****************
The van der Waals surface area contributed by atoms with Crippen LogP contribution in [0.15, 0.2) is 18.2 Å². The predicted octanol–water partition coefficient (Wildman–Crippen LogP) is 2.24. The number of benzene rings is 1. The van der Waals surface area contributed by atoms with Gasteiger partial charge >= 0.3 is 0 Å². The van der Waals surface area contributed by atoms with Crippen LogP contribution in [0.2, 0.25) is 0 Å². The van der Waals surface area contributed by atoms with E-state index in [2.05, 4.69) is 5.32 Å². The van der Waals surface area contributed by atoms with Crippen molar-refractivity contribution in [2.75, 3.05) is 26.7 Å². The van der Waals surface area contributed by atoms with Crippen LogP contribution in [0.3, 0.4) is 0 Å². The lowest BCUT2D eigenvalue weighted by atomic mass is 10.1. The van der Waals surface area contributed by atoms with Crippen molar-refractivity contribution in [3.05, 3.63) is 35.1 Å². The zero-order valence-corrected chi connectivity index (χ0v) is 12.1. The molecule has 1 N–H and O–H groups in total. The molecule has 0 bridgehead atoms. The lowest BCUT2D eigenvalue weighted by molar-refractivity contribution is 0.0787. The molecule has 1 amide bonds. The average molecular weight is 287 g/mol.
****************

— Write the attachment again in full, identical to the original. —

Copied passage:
The van der Waals surface area contributed by atoms with Crippen LogP contribution in [0.15, 0.2) is 18.2 Å². The predicted octanol–water partition coefficient (Wildman–Crippen LogP) is 2.24. The number of benzene rings is 1. The van der Waals surface area contributed by atoms with Gasteiger partial charge >= 0.3 is 0 Å². The van der Waals surface area contributed by atoms with Crippen LogP contribution in [0.2, 0.25) is 0 Å². The van der Waals surface area contributed by atoms with E-state index in [2.05, 4.69) is 5.32 Å². The van der Waals surface area contributed by atoms with Crippen molar-refractivity contribution in [2.75, 3.05) is 26.7 Å². The van der Waals surface area contributed by atoms with Crippen LogP contribution in [0.3, 0.4) is 0 Å². The lowest BCUT2D eigenvalue weighted by atomic mass is 10.1. The van der Waals surface area contributed by atoms with Crippen molar-refractivity contribution in [3.05, 3.63) is 35.1 Å². The zero-order valence-corrected chi connectivity index (χ0v) is 12.1. The molecule has 1 N–H and O–H groups in total. The molecule has 0 bridgehead atoms. The lowest BCUT2D eigenvalue weighted by molar-refractivity contribution is 0.0787. The molecule has 1 amide bonds. The average molecular weight is 287 g/mol.